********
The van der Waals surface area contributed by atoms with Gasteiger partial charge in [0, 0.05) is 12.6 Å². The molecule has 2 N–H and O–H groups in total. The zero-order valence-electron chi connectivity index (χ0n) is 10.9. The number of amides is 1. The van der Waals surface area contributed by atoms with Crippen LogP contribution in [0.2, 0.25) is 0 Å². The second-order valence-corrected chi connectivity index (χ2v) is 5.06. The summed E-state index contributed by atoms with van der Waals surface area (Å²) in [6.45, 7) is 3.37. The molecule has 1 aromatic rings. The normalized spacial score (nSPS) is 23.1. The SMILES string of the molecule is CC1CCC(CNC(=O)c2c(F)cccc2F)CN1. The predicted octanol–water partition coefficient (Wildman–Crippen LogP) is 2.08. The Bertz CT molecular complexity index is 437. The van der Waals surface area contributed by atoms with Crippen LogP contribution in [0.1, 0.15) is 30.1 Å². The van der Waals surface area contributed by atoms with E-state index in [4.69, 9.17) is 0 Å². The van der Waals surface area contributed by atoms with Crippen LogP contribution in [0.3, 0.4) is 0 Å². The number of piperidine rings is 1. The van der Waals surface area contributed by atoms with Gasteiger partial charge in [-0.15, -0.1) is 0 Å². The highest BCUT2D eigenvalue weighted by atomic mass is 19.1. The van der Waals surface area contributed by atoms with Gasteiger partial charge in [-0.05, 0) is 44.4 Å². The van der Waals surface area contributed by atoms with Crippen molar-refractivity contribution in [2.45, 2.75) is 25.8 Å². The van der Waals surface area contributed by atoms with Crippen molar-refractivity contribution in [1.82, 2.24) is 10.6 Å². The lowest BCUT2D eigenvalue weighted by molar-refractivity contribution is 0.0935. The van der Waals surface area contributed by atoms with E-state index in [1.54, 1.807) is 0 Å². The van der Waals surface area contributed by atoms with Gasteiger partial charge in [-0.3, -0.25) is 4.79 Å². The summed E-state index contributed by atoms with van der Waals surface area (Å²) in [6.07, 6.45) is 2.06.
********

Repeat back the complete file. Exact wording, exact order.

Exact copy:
The van der Waals surface area contributed by atoms with Gasteiger partial charge in [0, 0.05) is 12.6 Å². The molecule has 2 N–H and O–H groups in total. The zero-order valence-electron chi connectivity index (χ0n) is 10.9. The number of amides is 1. The van der Waals surface area contributed by atoms with Crippen LogP contribution in [0.2, 0.25) is 0 Å². The second-order valence-corrected chi connectivity index (χ2v) is 5.06. The summed E-state index contributed by atoms with van der Waals surface area (Å²) in [6.45, 7) is 3.37. The molecule has 1 aromatic rings. The normalized spacial score (nSPS) is 23.1. The SMILES string of the molecule is CC1CCC(CNC(=O)c2c(F)cccc2F)CN1. The predicted octanol–water partition coefficient (Wildman–Crippen LogP) is 2.08. The Bertz CT molecular complexity index is 437. The van der Waals surface area contributed by atoms with Crippen LogP contribution in [0.1, 0.15) is 30.1 Å². The van der Waals surface area contributed by atoms with E-state index in [4.69, 9.17) is 0 Å². The van der Waals surface area contributed by atoms with Crippen LogP contribution in [0.3, 0.4) is 0 Å². The number of piperidine rings is 1. The van der Waals surface area contributed by atoms with Gasteiger partial charge in [-0.15, -0.1) is 0 Å². The highest BCUT2D eigenvalue weighted by atomic mass is 19.1. The van der Waals surface area contributed by atoms with Gasteiger partial charge in [-0.05, 0) is 44.4 Å². The van der Waals surface area contributed by atoms with Crippen molar-refractivity contribution in [2.45, 2.75) is 25.8 Å². The van der Waals surface area contributed by atoms with Crippen molar-refractivity contribution in [1.82, 2.24) is 10.6 Å². The lowest BCUT2D eigenvalue weighted by molar-refractivity contribution is 0.0935. The van der Waals surface area contributed by atoms with E-state index in [1.54, 1.807) is 0 Å². The van der Waals surface area contributed by atoms with Gasteiger partial charge in [-0.3, -0.25) is 4.79 Å². The summed E-state index contributed by atoms with van der Waals surface area (Å²) in [6.07, 6.45) is 2.06.